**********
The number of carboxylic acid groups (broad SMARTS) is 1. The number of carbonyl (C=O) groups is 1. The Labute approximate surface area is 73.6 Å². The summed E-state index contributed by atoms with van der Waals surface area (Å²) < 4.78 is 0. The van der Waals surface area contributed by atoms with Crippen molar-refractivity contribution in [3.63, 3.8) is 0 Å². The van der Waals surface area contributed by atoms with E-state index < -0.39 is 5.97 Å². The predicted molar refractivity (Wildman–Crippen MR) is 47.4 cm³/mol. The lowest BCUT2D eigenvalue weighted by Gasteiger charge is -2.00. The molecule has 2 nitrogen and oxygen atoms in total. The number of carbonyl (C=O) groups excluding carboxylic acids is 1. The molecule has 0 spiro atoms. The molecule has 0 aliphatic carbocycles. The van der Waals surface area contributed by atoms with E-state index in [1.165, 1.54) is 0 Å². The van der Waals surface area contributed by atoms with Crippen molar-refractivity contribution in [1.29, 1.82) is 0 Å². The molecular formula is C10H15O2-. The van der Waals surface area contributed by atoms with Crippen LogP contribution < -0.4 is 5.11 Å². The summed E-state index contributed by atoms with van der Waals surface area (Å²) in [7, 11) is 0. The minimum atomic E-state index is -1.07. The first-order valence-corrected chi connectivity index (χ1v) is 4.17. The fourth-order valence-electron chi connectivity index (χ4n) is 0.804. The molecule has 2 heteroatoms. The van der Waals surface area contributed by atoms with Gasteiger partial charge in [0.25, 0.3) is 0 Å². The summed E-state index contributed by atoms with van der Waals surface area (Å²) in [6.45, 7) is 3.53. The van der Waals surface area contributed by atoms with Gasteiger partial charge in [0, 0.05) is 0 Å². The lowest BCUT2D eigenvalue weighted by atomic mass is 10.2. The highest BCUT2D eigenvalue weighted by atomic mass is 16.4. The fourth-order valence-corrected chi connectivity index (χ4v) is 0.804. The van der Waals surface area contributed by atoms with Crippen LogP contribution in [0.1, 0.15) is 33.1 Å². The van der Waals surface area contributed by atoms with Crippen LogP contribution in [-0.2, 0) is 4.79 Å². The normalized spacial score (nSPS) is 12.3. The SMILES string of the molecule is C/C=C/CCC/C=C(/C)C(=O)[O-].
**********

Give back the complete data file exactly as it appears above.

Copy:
The number of carboxylic acid groups (broad SMARTS) is 1. The number of carbonyl (C=O) groups is 1. The Labute approximate surface area is 73.6 Å². The summed E-state index contributed by atoms with van der Waals surface area (Å²) < 4.78 is 0. The van der Waals surface area contributed by atoms with Crippen molar-refractivity contribution in [3.63, 3.8) is 0 Å². The van der Waals surface area contributed by atoms with E-state index < -0.39 is 5.97 Å². The predicted molar refractivity (Wildman–Crippen MR) is 47.4 cm³/mol. The lowest BCUT2D eigenvalue weighted by Gasteiger charge is -2.00. The molecule has 2 nitrogen and oxygen atoms in total. The number of carbonyl (C=O) groups excluding carboxylic acids is 1. The molecule has 0 spiro atoms. The molecule has 0 aliphatic carbocycles. The van der Waals surface area contributed by atoms with E-state index in [1.165, 1.54) is 0 Å². The van der Waals surface area contributed by atoms with Crippen molar-refractivity contribution in [1.29, 1.82) is 0 Å². The molecular formula is C10H15O2-. The van der Waals surface area contributed by atoms with Crippen LogP contribution < -0.4 is 5.11 Å². The summed E-state index contributed by atoms with van der Waals surface area (Å²) in [7, 11) is 0. The minimum atomic E-state index is -1.07. The first-order valence-corrected chi connectivity index (χ1v) is 4.17. The fourth-order valence-electron chi connectivity index (χ4n) is 0.804. The molecule has 2 heteroatoms. The van der Waals surface area contributed by atoms with Gasteiger partial charge in [0.25, 0.3) is 0 Å². The summed E-state index contributed by atoms with van der Waals surface area (Å²) in [6.45, 7) is 3.53. The van der Waals surface area contributed by atoms with Gasteiger partial charge in [0, 0.05) is 0 Å². The lowest BCUT2D eigenvalue weighted by atomic mass is 10.2. The highest BCUT2D eigenvalue weighted by atomic mass is 16.4. The fourth-order valence-corrected chi connectivity index (χ4v) is 0.804. The van der Waals surface area contributed by atoms with Crippen LogP contribution in [0.1, 0.15) is 33.1 Å². The van der Waals surface area contributed by atoms with Crippen LogP contribution in [-0.2, 0) is 4.79 Å². The normalized spacial score (nSPS) is 12.3. The SMILES string of the molecule is C/C=C/CCC/C=C(/C)C(=O)[O-].